Both Washington and Oregon built off of strong February numbers and continued to post solid construction employment gains in March, adding 10,900 and 4,400 construction jobs, respectively, in the past 12 months. In total, 44 states and Washington, D.C. posted construction employment job growth between March 2015 and March 2016, according to seasonally-adjusted employment statistics released by The Associated General Contractors of America.
Alaska, on the other hand, continues to struggle with the state losing 1,600 construction jobs year-over-year in March. Among the six states that lost construction jobs during the period, Alaska ranked last with a growth rate of -8.7% in the sector.
Washington’s seasonally adjusted year over year growth rate in construction employment was 6.3% in March, which ranks 14th when compared to the other 50 states and Washington D.C. After a strong February, the state also managed to post a much more modest over the month growth rate of 0.6%, adding 1,100 jobs in the construction between February and March.
Employment in specialty trade contractors actually rose 1,500 during the month and offset a 400 job loss in building construction.
Overall, Washington added 9,000 non-farm jobs month over month in March and showed positive job growth in all industries except financial activities, which remained unchanged, and education and health services, which lost 1,600 jobs, according to seasonally-adjusted figures in Washington’s Monthly Employment Report.
The seasonally-adjusted unemployment remained unchanged in Washington between February and March, holding at 5.8%. That percentage marks 0.2% increase from a year ago. It is also well above the national unemployment rate of 5%.
Oregon posted a modest 5.3% construction employment growth rate year over year in March, which ranks 23rd nationally. However, the state lost 900 jobs in the sector between February and March. That amounts to -1% growth that ranks 39th nationally, according to The Associated General Contractors of America’s seasonally-adjusted numbers.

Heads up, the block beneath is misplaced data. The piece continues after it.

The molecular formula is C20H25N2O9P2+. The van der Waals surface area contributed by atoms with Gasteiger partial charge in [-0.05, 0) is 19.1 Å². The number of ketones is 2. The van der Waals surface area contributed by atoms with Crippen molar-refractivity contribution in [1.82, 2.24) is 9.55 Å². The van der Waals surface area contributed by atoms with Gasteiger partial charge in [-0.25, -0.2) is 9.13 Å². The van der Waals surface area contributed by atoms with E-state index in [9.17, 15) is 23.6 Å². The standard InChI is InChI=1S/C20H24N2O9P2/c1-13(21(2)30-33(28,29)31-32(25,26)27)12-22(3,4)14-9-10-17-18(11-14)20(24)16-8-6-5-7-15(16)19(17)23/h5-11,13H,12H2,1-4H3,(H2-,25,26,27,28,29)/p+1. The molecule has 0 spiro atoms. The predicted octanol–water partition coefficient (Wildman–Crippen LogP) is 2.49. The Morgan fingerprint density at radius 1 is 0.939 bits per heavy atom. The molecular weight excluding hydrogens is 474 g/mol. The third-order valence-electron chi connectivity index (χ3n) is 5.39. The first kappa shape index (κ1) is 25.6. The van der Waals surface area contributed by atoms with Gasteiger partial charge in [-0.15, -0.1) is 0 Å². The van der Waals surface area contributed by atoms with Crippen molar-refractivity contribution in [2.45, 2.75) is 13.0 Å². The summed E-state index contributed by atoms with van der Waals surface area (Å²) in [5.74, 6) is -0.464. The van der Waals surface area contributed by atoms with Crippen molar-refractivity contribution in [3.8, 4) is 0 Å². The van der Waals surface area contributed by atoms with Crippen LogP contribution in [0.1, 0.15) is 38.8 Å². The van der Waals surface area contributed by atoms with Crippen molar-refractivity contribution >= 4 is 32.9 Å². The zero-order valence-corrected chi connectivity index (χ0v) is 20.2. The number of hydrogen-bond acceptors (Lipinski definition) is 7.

Construction joined private educational services, manufacturing and financial activities as the only sectors to post month over month job losses in March.
The overall employment outlook in Oregon is good as the state posted its lowest unemployment rate since “comparable records began in 1976”, according to a press release from Oregon’s Employment Department. The state’s current seasonally-adjusted unemployment rate of 4.5% marks a 0.3% decrease from February and is 0.5% below the national rate.
Oregon’s unemployment rate also showed a drastic improvement on a year over year basis, decreasing by 1.2% over the past 12 months.
Overall, Oregon added seasonally adjusted 3,900 non-farm jobs month over month in March.
“Rapid job growth and a historically low unemployment rate mean that Oregon’s labor market is stronger than it’s been in decades,” says state employment economist Nick Beleiciks in the release. “Businesses are raising wages to attract the help they need, and it’s working because people are flocking to Oregon’s labor force.”
The hourly wage in Oregon rose 4.6% in March year over year to $24.45 per hour for private sector employees.
Alaska lost 400 construction jobs between February and March of this year, according to seasonally-adjusted figures. That is good for a -2.3% growth rate, which ranks 49th nationally.
Due in large part to losses in the construction and oil & gas industries, Alaska’s total non-farm employment decreased by roughly 1,000 jobs year over year in March, according to a press release from the Alaska’s Department of Labor and Workforce Development.
The state’s seasonally-adjusted unemployment rate remained unchanged for the sixth straight month, holding steady at 6.6%.
Wayne Schutsky contributed to this report.